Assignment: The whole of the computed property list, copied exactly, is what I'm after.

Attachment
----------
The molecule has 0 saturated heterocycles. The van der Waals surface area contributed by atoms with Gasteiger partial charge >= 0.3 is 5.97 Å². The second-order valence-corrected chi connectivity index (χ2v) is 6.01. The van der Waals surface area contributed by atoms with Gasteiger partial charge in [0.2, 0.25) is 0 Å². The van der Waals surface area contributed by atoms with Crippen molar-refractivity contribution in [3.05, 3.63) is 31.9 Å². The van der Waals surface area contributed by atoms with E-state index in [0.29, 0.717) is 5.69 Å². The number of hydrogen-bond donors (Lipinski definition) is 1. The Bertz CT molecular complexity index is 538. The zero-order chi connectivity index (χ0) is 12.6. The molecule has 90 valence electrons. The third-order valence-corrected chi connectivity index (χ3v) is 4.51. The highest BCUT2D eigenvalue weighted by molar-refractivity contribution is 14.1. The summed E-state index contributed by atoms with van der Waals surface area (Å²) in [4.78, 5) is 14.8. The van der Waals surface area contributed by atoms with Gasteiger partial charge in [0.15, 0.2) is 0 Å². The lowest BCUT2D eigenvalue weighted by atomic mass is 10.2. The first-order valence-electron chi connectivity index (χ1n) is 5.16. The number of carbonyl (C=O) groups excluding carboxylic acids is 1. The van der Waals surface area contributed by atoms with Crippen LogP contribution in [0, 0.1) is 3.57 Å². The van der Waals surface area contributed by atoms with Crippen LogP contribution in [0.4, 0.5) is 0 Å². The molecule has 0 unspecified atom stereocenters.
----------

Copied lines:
The molecule has 0 saturated heterocycles. The van der Waals surface area contributed by atoms with Gasteiger partial charge >= 0.3 is 5.97 Å². The second-order valence-corrected chi connectivity index (χ2v) is 6.01. The van der Waals surface area contributed by atoms with Gasteiger partial charge in [0.2, 0.25) is 0 Å². The van der Waals surface area contributed by atoms with Crippen molar-refractivity contribution in [3.05, 3.63) is 31.9 Å². The van der Waals surface area contributed by atoms with E-state index in [0.29, 0.717) is 5.69 Å². The number of hydrogen-bond donors (Lipinski definition) is 1. The Bertz CT molecular complexity index is 538. The zero-order chi connectivity index (χ0) is 12.6. The molecule has 90 valence electrons. The third-order valence-corrected chi connectivity index (χ3v) is 4.51. The highest BCUT2D eigenvalue weighted by molar-refractivity contribution is 14.1. The summed E-state index contributed by atoms with van der Waals surface area (Å²) in [4.78, 5) is 14.8. The van der Waals surface area contributed by atoms with Gasteiger partial charge in [0.15, 0.2) is 0 Å². The lowest BCUT2D eigenvalue weighted by atomic mass is 10.2. The first-order valence-electron chi connectivity index (χ1n) is 5.16. The number of carbonyl (C=O) groups excluding carboxylic acids is 1. The van der Waals surface area contributed by atoms with Crippen LogP contribution in [0, 0.1) is 3.57 Å². The van der Waals surface area contributed by atoms with Crippen LogP contribution in [0.4, 0.5) is 0 Å². The molecule has 0 unspecified atom stereocenters.